Tonight I will be heading to Binghamton, NY for a few days to support my father in something called the Empire State Games where he will be a pole-vaulting, javelin-throwing, shot-putting, long-jumping madman. Apparently marathons, triathlons, and 100-mile foot races through the hills of VT (yes, that's right 100 miles, on foot, through the woods - I don't really understand it either) became mundane to him. So I arrived home to find him practicing up on this track-and-field stuff, taking me out to the backyard to show me the long-jump pit he made, and showing me the correct way to hold a javelin. He's so excited it's hilarious. He's like a little kid. I love it. It's kind of sad that a sixty-six-year-old man could slaughter his twenty-four-year-old son in nearly every physical activity. I can barely run a mile without seriously considering calling for an ambulance. I did, however, beat him in the long-jump... but then again, I think afterwards I complained about getting sand in my shoes and went back to my book. Oh the shame he must feel.

purposely scholarly and pretentious

This evening, for whatever reason, I am reminiscent of my days of having a facebook account, particularly the required fields of "Gender" and "Looking For." I always found the latter to be ridiculous, especially in terms of the limited options of responses; those being only what was offered in the former. So although I waved goodbye to that silly social-networking site long ago (for reasons that were very much the same as the reason I deactivated my 'myspace' months prior, and for which I have absolutely no excuse for reactivating except for boredom), I will now present in a rather unorthodox (and completely stupid) manner what I believe to be an appropriate response to what facebook in all of its glorious simplicity asks of its users; that being the question "What Are You Looking For?"

My previous, and for lack of a better option, response to facebook's question was "Women." But this was, I understand, a paltry response, insofar as this term is such an asinine generality - and also, I should add, all of this might very well stem from the fact that I have recently been watching 'Mad Men': a show aired on AMC and recently released on DVD which has been a staple of the television set viewed by me and my prestigious colleagues Dave and George, whom the latter purchased from BestBuy, subsequently his workplace, and which depicts "The American Dream" through the dramatization of the 1950-1960's advertising agencies in NYC, the characters of which view women merely as objects; possessions, sex-toys, dinner-cooking-diaper-changing-sun-dress-wearing-"how-was-your-day-honey-and-I'll-be-waiting-in-the-bedroom-when-the-baseball-game-is-over"-mannequins, but which by no means perpetuates this ideal, but rather reveals the absolute grotesque nature of such a way of life, and which is also a fairly engaging drama that I highly recommend to all - and so I now feel the need to amend my previous response as to "What I am Looking For"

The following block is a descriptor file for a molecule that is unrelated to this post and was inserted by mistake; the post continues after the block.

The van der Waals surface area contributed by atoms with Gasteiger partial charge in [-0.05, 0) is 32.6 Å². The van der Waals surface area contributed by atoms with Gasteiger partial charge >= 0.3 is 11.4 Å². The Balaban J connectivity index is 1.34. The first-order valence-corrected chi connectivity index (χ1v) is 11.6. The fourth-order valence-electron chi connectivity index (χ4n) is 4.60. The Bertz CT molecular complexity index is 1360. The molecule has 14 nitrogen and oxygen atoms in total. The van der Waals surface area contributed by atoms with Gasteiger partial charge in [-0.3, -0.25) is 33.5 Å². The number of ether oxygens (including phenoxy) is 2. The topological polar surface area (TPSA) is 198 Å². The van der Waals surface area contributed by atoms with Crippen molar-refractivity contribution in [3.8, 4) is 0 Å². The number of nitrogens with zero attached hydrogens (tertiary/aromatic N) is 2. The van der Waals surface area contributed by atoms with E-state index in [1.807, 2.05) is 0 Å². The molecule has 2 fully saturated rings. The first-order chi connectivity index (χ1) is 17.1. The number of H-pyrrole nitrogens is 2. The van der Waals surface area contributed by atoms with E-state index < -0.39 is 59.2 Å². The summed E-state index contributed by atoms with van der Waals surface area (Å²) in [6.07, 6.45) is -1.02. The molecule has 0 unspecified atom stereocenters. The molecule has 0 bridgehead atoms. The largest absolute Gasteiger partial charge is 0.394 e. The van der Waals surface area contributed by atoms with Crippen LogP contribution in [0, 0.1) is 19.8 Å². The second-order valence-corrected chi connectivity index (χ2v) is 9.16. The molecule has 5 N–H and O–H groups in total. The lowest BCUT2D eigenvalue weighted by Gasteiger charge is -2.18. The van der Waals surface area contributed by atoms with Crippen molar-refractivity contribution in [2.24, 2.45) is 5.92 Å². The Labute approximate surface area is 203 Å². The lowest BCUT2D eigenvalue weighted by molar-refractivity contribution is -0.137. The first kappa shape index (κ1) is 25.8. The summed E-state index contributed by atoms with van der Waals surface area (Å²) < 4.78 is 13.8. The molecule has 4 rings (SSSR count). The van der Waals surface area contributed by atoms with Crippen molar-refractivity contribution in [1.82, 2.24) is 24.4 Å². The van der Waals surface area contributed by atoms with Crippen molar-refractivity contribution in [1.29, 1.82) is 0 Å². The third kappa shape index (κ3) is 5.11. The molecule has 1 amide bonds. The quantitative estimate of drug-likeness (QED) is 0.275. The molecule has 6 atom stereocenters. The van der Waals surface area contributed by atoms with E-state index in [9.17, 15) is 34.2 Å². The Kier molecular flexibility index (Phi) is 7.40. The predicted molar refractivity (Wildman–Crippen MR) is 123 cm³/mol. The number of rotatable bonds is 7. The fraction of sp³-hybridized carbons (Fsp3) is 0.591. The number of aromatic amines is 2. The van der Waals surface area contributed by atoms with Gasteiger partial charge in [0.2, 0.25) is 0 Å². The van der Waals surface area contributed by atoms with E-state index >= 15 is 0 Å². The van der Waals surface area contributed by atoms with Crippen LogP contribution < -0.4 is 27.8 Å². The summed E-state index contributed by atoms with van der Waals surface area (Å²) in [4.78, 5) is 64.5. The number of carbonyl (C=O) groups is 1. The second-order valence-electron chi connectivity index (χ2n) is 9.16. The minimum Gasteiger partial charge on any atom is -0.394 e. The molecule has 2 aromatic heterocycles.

Lest my purpose here be clouded by reviews of television shows, I will get to the point.
Submitted for your approval is a series of videos of one of my favorite females who occupy the grand province of the popular media, and whose self-created record company's slogan is "FOLKing you up since 1990", which I love, but which is entirely besides the point, because what she truly sloganizes is something much greater: that individuality trumps gender, and that all the fools who misunderstand the book of Genesis can stick it.